She debuted with Garam Masala (2005) opposite big stars like Akshay Kumar and John Abraham and has since acted in several acclaimed movies in Hindi, Tamil and Telugu. Taking the road less travelled, Neetu Chandra also set up her own banner which produced the national award-winning movie Mithila Makhaan. Narrating experiences from her early years in the industry to Giridhar Jha, she reveals how sly operators of Bollywood try to take advantage of aspiring actresses by using their position of power.
The casting couch is very much a Bollywood reality. I have had to deal with people who wanted to take advantage of me during my early years more than once. A top filmmaker once called me to his office, purportedly for a discussion on an upcoming project. It happened after the release of two of my films, Traffic Signal (2007) and Oye Lucky! Lucky Oye! (2008). I was very excited and I told him how I would love to work with him. This is when he threw in the hint: “Working with me is in your hands, Neetu.” Barely 23 then, I asked him what he meant by that.
Sitting there, I realised he had not spoken anything in an explicit manner and yet, had conveyed whatever he wanted to. My face turned red and I sought to take his leave immediately. I cried inconsolably in the lift of his office. I had gone to meet him hoping to get a big chance and here I was—returning distraught, all my dreams dashed to the ground.
That was not the only time. Once, a top writer-director told me, “You are working with so many people these days. How come we are not working together?” We had been friends for a while and would even exchange messages on WhatsApp. But when it came to working in his film, he made it clear about what he actually wanted. I had to “be with him” if I wanted to work with him. When I heard this, I told him I did not expect this at least from him. But he was blunt enough to admit that it gave him a ‘high’.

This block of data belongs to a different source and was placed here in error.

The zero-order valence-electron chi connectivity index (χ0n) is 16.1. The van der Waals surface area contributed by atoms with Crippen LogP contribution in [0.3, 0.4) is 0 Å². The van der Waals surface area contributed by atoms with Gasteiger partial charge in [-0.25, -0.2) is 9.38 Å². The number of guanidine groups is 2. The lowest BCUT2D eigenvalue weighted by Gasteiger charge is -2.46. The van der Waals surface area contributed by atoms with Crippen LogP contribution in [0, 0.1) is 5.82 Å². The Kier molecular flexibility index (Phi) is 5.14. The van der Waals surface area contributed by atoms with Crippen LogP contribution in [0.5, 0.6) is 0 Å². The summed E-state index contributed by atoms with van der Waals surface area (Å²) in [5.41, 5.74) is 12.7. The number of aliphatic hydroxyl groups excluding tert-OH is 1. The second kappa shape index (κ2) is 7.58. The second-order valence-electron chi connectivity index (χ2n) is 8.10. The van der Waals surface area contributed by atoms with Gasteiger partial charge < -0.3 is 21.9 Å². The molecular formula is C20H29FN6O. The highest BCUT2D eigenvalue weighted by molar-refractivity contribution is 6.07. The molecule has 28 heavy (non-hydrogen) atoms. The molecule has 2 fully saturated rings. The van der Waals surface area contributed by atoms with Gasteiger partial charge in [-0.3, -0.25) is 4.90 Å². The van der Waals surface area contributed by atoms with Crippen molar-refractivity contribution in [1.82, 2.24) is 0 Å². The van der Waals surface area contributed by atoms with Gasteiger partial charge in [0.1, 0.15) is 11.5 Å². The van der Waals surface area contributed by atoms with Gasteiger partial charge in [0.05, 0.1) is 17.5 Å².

On another occasion, everything about a project featuring me in the lead had been finalised with a big director. We met to discuss the film at length. But five minutes after I left his office, I got his text message: “What are you doing this evening?” “Nothing much,” I replied. “Okay, then why don’t you come over my house for dinner?” he responded. When I expressed my reluctance, he took no time in warning me that the project would not take off if I said no. First, I thought he was joking but when he insisted, I gave him a clear no. “You are saying it at the cost of such a big project?” he asked me, incredulously. “Yeah,” I replied.
The Hindi film industry is a very insecure place. Here, some film-makers think that if they are casting somebody, they get all sorts of rights over that person. They think that ‘yeh toh apna adhikar hai (it’s our right)’.
I think that about 50-60 per cent of the times, I have lost a film because of the casting couch. If you look at my career-graph, I have not worked a lot. And whoever has worked with me once has not repeated me in his next film. Maybe, this has been because either our chemistry did not work out or I was willing to do things only my way. I have been loud and clear about never compromising for a role.
My experiences have taught me that if you remain firm, you can handle such people even if you are a newcomer. You can steer clear of things that you don’t want to do. “No, sir, I am not interested/No, sir, I think you should work with somebody else/Excuse me, sir, I don’t fit the bill/If this is your criterion, I’m afraid we cannot work together.” I have used all these lines to reject a project whenever I felt it was being offered in the garb of a proposition that would never be acceptable to me.
Nobody jumps at you and rapes you at gunpoint in this industry. And nobody can ban you if you spurn the advances of a filmmaker. If one producer will not give work, others will. But then, you have to brace yourself for a journey through a longer route with, of course, your intrinsic talent and confidence.